ve seen how money grows through loans. When *new* money is needed in the market, the FRB buys securities (bonds, Treasury Bills, or something) from a private dealer. The private dealer then takes an FRB check to their bank, the bank then redeems it from the FRB! It is like new money entering the system because it *is* new money to the system that can then expand to 10 times the original amount issued. That is how the FRB manipulates the fed funds rate. The banks lend to each other based on a free floating money market and when there are more dollars to go around they don’t charge as much for their loans to each other to make their minimum reserve amounts. The FRB has been doing this for a long time and they are good at it. When the FRB needs to restrict the amount of money, they sell their securities in exchange for dollars and don’t send any of it back out. It takes money out of the system and makes loans more expensive or possibly not available at any price.

Unlimited Money?

With the FRB having all of this money, and deposits from the U.S. Government, and only having a 10% reserve requirement (if any) and the U.S. Mint available to print money when it is needed, and any money loaned to the U.S. getting deposited right back into the institution, the FRB really does have an almost completely unlimited pool of money to work with. It is not like any other bank in the United States, but it is like all of the other Central National banks all over the world and the IMF.

What are Dollars Worth?

One of the goals of the FRB was to protect and maintain the value of the U.S. Dollar. So how have they done since they were created in 1913? A dollar nowadays is worth about a nickel in 1913. Check for yourself.

The U.S. went off the Gold Standard in 1933 and confiscated private gold holdings except for “rare coins” (probably held by rich people). U.S. Citizens could no longer redeem their dollars for gold. In 1971 the gold standard was completely abandoned and foreign exchange dollars were not backed by gold either. There is nothing backing the Dollar these days and nothing that makes cash inherently valuable.

Federal Reserve Notes used to be some sort of deposit receipt as evidence that gold was deposited with the FRB. From a publication from the FRB:

In the United States neither paper currency nor deposits have value as commodities. Intrinsically, a dollar bill is just a piece of paper, deposits merely book entries. Coins do have some intrinsic value as metal, but generally far less than their face value.

What, then, makes these instruments – checks, paper money, and coins – acceptable at face value in payment of all debts and for other monetary uses? Mainly, it is the confidence people have that they will be able to exchange such money for other financial assets and for real goods and services whenever they choose to do so.

Money, like anything else, derives its value from its scarcity in relation to its usefulness. Commodities or services are more or less valuable because there are more or less of them relative to the amounts people want. Money’s usefulness is its unique ability to command other goods and services and to permit a holder to be constantly ready to do so. How much money is demanded depends on several factors, such as the total volume of transactions in the economy at any given time, the payments habits of the society, the amount of money that individuals and businesses want to keep on hand to take care of unexpected transactions, and the forgone earnings of holding financial assets in the form of money rather than some other asset.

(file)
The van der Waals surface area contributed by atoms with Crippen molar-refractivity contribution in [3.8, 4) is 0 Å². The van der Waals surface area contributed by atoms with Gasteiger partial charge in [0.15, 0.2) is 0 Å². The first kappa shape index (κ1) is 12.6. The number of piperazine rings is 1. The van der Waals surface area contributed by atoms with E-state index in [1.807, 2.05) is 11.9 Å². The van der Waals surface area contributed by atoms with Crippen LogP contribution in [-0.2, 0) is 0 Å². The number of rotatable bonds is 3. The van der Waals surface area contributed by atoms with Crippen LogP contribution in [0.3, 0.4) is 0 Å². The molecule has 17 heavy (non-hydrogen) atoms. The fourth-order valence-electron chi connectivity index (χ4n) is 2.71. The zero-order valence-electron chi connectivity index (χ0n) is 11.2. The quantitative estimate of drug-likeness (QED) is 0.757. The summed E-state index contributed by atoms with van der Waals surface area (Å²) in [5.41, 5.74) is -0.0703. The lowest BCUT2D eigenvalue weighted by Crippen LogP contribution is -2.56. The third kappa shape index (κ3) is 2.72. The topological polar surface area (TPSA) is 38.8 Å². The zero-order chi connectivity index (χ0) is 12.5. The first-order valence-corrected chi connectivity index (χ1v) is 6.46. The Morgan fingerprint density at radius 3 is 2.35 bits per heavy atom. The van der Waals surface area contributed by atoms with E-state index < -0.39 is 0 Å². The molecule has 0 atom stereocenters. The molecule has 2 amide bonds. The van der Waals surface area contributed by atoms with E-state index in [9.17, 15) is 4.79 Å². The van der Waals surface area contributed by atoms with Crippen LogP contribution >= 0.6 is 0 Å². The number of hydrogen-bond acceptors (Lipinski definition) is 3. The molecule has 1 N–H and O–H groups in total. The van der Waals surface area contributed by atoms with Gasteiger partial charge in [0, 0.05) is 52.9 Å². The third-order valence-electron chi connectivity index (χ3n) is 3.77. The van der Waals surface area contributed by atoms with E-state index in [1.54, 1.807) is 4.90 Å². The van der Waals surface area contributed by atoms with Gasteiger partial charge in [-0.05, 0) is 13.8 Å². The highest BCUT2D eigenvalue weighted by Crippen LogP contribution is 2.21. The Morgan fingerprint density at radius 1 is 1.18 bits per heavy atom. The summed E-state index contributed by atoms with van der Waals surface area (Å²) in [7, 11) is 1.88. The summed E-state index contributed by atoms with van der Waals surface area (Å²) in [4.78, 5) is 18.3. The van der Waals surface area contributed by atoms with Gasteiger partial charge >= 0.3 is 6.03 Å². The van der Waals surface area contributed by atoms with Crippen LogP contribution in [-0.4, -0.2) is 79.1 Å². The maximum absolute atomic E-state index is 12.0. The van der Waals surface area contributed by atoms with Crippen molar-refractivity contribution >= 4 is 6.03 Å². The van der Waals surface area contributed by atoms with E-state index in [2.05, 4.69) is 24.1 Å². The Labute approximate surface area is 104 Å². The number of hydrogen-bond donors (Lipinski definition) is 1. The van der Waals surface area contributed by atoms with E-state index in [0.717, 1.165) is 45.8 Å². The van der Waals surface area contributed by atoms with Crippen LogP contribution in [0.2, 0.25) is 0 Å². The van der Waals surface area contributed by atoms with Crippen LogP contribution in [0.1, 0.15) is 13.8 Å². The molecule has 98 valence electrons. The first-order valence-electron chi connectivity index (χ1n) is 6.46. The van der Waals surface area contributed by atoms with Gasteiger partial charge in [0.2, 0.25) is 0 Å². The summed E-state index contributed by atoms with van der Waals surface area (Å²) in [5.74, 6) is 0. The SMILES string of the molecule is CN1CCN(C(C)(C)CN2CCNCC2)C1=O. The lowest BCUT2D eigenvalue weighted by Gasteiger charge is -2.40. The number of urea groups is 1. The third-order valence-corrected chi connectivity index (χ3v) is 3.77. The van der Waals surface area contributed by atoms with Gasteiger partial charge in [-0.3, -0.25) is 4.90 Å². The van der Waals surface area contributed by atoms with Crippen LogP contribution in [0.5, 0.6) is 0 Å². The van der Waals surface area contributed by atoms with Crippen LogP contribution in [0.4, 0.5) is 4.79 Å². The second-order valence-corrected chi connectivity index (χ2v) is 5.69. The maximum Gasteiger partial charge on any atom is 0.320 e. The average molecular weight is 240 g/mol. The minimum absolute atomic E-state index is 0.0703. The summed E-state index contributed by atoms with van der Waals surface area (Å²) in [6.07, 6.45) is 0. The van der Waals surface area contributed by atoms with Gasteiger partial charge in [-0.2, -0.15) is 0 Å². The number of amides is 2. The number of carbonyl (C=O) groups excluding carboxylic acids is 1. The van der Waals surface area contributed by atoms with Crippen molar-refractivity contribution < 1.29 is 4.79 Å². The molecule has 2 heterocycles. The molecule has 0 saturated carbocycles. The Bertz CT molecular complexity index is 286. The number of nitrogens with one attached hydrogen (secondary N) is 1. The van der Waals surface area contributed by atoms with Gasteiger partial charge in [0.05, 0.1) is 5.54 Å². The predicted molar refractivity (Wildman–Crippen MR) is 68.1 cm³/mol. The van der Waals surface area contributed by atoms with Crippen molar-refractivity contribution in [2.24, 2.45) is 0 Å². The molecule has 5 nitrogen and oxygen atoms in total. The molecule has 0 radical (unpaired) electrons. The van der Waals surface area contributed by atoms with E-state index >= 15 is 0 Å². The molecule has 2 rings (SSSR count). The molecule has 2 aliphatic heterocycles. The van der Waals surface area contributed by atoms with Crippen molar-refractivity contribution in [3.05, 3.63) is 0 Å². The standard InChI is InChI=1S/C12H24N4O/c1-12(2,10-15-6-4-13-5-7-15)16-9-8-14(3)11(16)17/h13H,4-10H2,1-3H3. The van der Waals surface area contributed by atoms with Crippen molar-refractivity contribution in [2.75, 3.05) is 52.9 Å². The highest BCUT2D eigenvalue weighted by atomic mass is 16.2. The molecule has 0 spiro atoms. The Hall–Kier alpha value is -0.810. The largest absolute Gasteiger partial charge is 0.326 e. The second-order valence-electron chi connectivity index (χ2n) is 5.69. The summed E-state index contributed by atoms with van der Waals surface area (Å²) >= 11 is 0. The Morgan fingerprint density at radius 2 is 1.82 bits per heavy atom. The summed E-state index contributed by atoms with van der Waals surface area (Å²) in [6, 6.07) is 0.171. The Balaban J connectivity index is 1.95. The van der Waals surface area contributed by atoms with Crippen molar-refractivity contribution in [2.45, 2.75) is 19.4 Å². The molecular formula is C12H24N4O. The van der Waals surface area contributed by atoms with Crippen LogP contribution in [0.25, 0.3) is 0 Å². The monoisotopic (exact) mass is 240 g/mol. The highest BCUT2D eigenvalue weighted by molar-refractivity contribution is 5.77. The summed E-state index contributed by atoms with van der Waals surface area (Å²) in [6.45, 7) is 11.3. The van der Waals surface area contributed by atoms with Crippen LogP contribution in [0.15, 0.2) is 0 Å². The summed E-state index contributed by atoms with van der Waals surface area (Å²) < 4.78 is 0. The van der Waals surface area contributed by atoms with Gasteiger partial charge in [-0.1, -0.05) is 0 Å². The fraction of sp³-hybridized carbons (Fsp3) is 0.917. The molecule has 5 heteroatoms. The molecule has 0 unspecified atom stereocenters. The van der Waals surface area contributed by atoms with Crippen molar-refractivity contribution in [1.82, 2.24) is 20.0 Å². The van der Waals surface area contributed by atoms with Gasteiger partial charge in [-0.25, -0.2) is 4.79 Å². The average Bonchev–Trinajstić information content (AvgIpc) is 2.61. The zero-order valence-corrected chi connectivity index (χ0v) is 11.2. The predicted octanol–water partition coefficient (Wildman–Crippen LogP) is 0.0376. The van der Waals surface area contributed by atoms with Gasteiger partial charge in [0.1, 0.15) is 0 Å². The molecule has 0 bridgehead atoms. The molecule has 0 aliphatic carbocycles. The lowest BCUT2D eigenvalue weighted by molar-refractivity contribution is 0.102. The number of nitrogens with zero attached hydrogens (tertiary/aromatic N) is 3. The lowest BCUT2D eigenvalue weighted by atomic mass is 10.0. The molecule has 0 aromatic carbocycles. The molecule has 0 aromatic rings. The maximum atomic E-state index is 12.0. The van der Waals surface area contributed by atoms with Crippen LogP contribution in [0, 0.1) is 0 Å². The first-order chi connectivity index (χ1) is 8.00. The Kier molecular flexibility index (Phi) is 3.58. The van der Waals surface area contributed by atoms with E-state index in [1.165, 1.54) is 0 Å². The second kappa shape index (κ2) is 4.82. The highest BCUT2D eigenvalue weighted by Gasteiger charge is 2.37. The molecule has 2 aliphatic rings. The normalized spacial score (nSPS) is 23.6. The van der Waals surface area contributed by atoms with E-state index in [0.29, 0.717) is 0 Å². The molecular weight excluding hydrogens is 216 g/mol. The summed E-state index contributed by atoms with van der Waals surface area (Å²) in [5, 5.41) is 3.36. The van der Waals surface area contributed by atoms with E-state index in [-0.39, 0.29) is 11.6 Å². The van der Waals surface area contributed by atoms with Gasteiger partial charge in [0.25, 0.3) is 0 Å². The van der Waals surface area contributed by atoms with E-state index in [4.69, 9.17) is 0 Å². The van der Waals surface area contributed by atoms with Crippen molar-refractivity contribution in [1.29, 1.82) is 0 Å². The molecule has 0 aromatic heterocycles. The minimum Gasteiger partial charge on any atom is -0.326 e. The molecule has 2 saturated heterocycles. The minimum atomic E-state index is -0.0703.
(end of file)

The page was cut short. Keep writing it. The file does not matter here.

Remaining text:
Control of the quantity of money is essential if its value is to be kept stable. Money’s real value can be measured only in terms of what it will buy. Therefore, its value varies inversely with the general level of prices. Assuming a constant rate of use, if the volume of money grows more rapidly than the rate at which the output of real goods and services increases, prices will rise. This will happen because there will be more money than there will be goods and services to spend it on at prevailing prices. But if, on the other hand, growth in the supply of money does not keep pace with the economy’s current production, then prices will fall, the nations’s labor force, factories, and other production facilities will not be fully employed, or both.

The FRB also agrees that our monetary system is built on a collective agreement that dollars have value. The goal of the FRB is to grow the money supply so that people can keep the economy going based on loans and debt but not too much or inflation might cause rioting in the streets.

Is this a form of slavery?

By law, we have to accept dollars as our money for exchange. People go to work to pay for homes, cars, small businesses, credit cards, clothing, and other things and largely financed by debt. Housing prices are out of control and the purchasing power of the dollar is getting weaker so we have to work harder. Our taxes go to the federal government and the money is paid to the FRB to take care of outstanding debt and interest. Our house, car, and credit card payments are going to lending institutions who did not own the money in the first place and we are encouraged to keep spending to keep the economy going so we can all keep our jobs so we have a place to live.

The money that we earn is going to banks, credit card companies, the government, and other people in high places that work to keep the system going just the way it is. They like the system just fine because it keeps the working masses in their place. Because of Fractional Banking and the legal ability for a lending institution to create loans with money they *don’t* have a moral right to lend and if they fall short, they lend to each other at much *lower* rates, it has made us a nation of wage slaves.

For more reading about the Federal Reserve:

http://www.apfn.org/apfn/reserve.htm (it has a video too)

http://www.the7thfire.com/Politics%20and%20History/Federal-Reserve.html

http://sonic.net/sentinel/naij2.html

No wonder the Church of Jesus Christ of Latter Day Saints has told us to get out of debt.